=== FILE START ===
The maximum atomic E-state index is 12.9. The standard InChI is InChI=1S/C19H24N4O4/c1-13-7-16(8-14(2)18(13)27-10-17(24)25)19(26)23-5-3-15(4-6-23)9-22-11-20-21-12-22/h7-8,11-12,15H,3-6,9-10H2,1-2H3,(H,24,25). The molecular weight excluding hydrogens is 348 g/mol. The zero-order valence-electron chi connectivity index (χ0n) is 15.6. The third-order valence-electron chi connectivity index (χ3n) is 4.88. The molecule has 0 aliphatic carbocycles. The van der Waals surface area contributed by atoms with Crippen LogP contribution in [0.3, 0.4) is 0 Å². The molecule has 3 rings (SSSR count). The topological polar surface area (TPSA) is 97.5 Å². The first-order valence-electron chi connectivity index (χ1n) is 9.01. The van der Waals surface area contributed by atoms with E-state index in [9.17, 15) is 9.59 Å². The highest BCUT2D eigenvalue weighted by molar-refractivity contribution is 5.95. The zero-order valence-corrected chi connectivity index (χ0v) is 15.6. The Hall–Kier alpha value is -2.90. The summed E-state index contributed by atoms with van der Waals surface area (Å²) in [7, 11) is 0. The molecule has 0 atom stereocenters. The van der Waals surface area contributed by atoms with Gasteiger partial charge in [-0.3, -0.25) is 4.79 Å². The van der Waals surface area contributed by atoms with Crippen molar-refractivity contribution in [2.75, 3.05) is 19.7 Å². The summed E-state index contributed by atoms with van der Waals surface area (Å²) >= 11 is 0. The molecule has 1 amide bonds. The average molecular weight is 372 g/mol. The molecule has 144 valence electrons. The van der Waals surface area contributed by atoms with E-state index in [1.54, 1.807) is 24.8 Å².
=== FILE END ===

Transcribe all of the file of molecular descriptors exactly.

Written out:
The maximum atomic E-state index is 12.9. The standard InChI is InChI=1S/C19H24N4O4/c1-13-7-16(8-14(2)18(13)27-10-17(24)25)19(26)23-5-3-15(4-6-23)9-22-11-20-21-12-22/h7-8,11-12,15H,3-6,9-10H2,1-2H3,(H,24,25). The molecular weight excluding hydrogens is 348 g/mol. The zero-order valence-electron chi connectivity index (χ0n) is 15.6. The third-order valence-electron chi connectivity index (χ3n) is 4.88. The molecule has 0 aliphatic carbocycles. The van der Waals surface area contributed by atoms with Crippen LogP contribution in [0.3, 0.4) is 0 Å². The molecule has 3 rings (SSSR count). The topological polar surface area (TPSA) is 97.5 Å². The first-order valence-electron chi connectivity index (χ1n) is 9.01. The van der Waals surface area contributed by atoms with E-state index in [9.17, 15) is 9.59 Å². The highest BCUT2D eigenvalue weighted by molar-refractivity contribution is 5.95. The zero-order valence-corrected chi connectivity index (χ0v) is 15.6. The Hall–Kier alpha value is -2.90. The summed E-state index contributed by atoms with van der Waals surface area (Å²) in [7, 11) is 0. The molecule has 0 atom stereocenters. The van der Waals surface area contributed by atoms with Gasteiger partial charge in [-0.3, -0.25) is 4.79 Å². The van der Waals surface area contributed by atoms with Crippen molar-refractivity contribution in [2.75, 3.05) is 19.7 Å². The summed E-state index contributed by atoms with van der Waals surface area (Å²) >= 11 is 0. The molecule has 1 amide bonds. The average molecular weight is 372 g/mol. The molecule has 144 valence electrons. The van der Waals surface area contributed by atoms with E-state index in [1.54, 1.807) is 24.8 Å².